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MENA Water Outlook 2050 Future Water Availability Peter Droogers, Walter Immerzeel, Wilco Terink The Netherlands.

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Presentation on theme: "MENA Water Outlook 2050 Future Water Availability Peter Droogers, Walter Immerzeel, Wilco Terink The Netherlands."— Presentation transcript:

1 MENA Water Outlook 2050 Future Water Availability Peter Droogers, Walter Immerzeel, Wilco Terink The Netherlands

2 Climate Change


4 Current Problems


6 Shiklomanov, I.A World Water Resources at the Beginning of the 21st Century. Cambridge University Press

7 Food Water Requirements

8 Existing Water-Climate Change studies limitations: – Not only climate change, but global changes increased population increased GDP increased consumption: domestic, industry – Conceptual limitations focus on economics, not on water resources focus on annual numbers focus on limited sectors – Impact and not adaptation


10 Study Design Objectives – Detailed water supply and demand analysis – Identification of potential options to overcome water shortage Steps – Climate and other change projections – Hydrological impact model – Water resources supply/demand analysis – Cost and benefits adaptation options Limitations – Large scale so simplifications, generalizations

11 Study design

12 Monthly approach MonthRenewable (mm)Irrigation requirement (mm)Water stress (mm) January30100 February20100 March April May June July August September20 0 October30200 November40100 December40100 TOTAL mm shortage?


14 Projected climate change in the MENA IPCC (Intergovernmental Panel on Climate Change) uses four scenario families (A1, A2, B1 and B2) Each scenario family explores alternative development pathways This study uses the A1B scenario because: – It is widely used and recommended by the IPCC – It is the most likely scenario: Assumes a world of rapid economic growth Global population that peaks in mid-century Rapid introduction of new and more efficient technologies

15 Projected climate change in the MENA All of MENA is likely to warm during the 21st century Warming is very likely to be larger than the global, annual mean warming throughout the continent and in all seasons, with drier subtropical regions warming more than the moister tropics Annual rainfall is likely to decrease in much of Mediterranean Africa and northern Sahara There is likely to be an increase in annual rainfall in East Africa Temperature and precipitation changes over Africa. Differences between and , averaged over 21 GCMs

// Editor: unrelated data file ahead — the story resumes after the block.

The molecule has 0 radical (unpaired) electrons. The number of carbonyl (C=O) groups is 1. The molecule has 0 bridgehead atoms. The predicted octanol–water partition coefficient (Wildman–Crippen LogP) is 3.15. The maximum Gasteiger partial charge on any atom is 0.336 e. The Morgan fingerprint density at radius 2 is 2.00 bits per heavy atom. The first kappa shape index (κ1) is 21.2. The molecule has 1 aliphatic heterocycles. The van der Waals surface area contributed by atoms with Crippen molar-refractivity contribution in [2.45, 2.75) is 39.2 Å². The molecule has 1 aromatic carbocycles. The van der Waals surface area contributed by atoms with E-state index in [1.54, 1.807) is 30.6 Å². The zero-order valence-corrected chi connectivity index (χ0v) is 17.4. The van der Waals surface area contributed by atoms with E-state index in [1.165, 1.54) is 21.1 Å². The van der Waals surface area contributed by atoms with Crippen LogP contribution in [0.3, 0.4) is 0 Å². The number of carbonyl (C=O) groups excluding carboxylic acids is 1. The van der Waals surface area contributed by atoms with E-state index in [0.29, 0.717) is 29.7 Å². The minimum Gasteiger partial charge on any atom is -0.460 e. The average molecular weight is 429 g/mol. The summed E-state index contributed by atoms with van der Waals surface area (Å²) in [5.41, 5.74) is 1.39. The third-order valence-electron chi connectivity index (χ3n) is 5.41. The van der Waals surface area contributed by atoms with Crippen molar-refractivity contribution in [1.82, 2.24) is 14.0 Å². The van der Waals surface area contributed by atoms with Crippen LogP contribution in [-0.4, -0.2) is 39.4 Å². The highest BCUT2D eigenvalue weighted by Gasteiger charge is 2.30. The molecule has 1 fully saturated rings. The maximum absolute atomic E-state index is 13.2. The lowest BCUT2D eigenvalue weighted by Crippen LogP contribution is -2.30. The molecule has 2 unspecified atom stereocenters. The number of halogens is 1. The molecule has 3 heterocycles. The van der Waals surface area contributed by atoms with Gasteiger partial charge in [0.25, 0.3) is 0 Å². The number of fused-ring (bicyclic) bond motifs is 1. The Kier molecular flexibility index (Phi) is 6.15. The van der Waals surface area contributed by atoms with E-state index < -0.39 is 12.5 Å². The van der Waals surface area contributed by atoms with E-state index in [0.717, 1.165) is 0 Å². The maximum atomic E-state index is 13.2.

16 Selection of General Climate Models GCM Modelr (-)MSE (mm /day)Included BCCR CM CCCMA CGCM 3.1 T CNRM CM CSIRO Mk GFDL CM IPSL CM MPI ECHAM HadCM HadGEM CCCMA CGCM 3.2 T GFDL CM GISS AOM GISS EH GISS ER IAP FGOALS 1.0g INM CM MIROC 3.2 (hires) MIROC 3.2 (medres) MIUB ECHO-G MRI CGCM 2.3.2a NCAR CCSM NCAR PCM GCM performance in North-East Africa: 9 GCMs were selected, because of the large variation in climate projections between the GCMs The table shows the mean of monthly correlation and mean squared difference of 20th century GCM experiments with the CRU TS 2.1 analysis The first nine GCMs are included in the current study

17 Why downscaling? GCMs generate forcing data (precipitation, temperature) at a coarse spatial resolution (>100 km) Hydrological processes occur on a higher spatial resolution The statistics of the coarse GCM forcing data do not match the statistics of the observed forcing data



20 Downscaling approach Temperature Reference evapotranspiration Precipitation – Reference period is (NCEP/NCAR and TRMM) – Monthly GCM data from – Monthly absolute anomalies with respect to ( ΔT y,m ) – Select random year – For each day in : – Future ETref using Hargreaves assuming no change in diurnal temperature range (Tmax-Tmin)

21 Climate change in the MENA region

22 Climate change in the MENA region



25 Changes Irrigation water demand changes – FAO: Agriculutre Towards 2050 Industrial water demand changes – AquaStat: f(GDP, GDP/cap) Domestic water demand changes – AquaStat: f(GDP, GDP/cap) Population growth – Environmental Assessment Agency



28 The MENA hydrological model PCRaster - Water Balance Distributed water balance model Daily time step 10 km x 10 km resolution Model domain includes MENA including upstream basins (5210 km x 8770 km)

29 The MENA hydrological model Model resolution: Regular grid of 10 km Daily time step Each cell describes: The vertical flow of water through four compartments – Canopy – Three soil compartments Soil and canopy are fed by rainfall and depleted by evapotranspiration The transfer of runoff to the drainage network Sub-grid processes at 1 km: Short and tall vegetation Fraction of soil type Topography Open water

30 Key process: vegetation and evaporation E tr EiEi EiEi Interception: I max I Transpiration and soil evaporation: EsEs F(s)F(s) s Evapotranspiration:

31 Model domain


33 Location of GRDC discharge stations Validation of model results using stream flow

34 Validation results


36 Aridity (current)

37 Total and irrigated evapotranspiration

38 Internal water resources and per capita water availability (current)

39 Future water availability

40 Total Renewable Water Resources Total change from 2010 to 2050 in % in total renewable water resources

41 Main Findings Changes MENA ( ): Internal renewable water resources: 20% reduction – (8% less rainfall) – (12% more evapotranspiration) Total renewable water resources: 8% reduction Large variation between countries Large year-to-year variability Per capita water availability will drop even further below critical levels in the future


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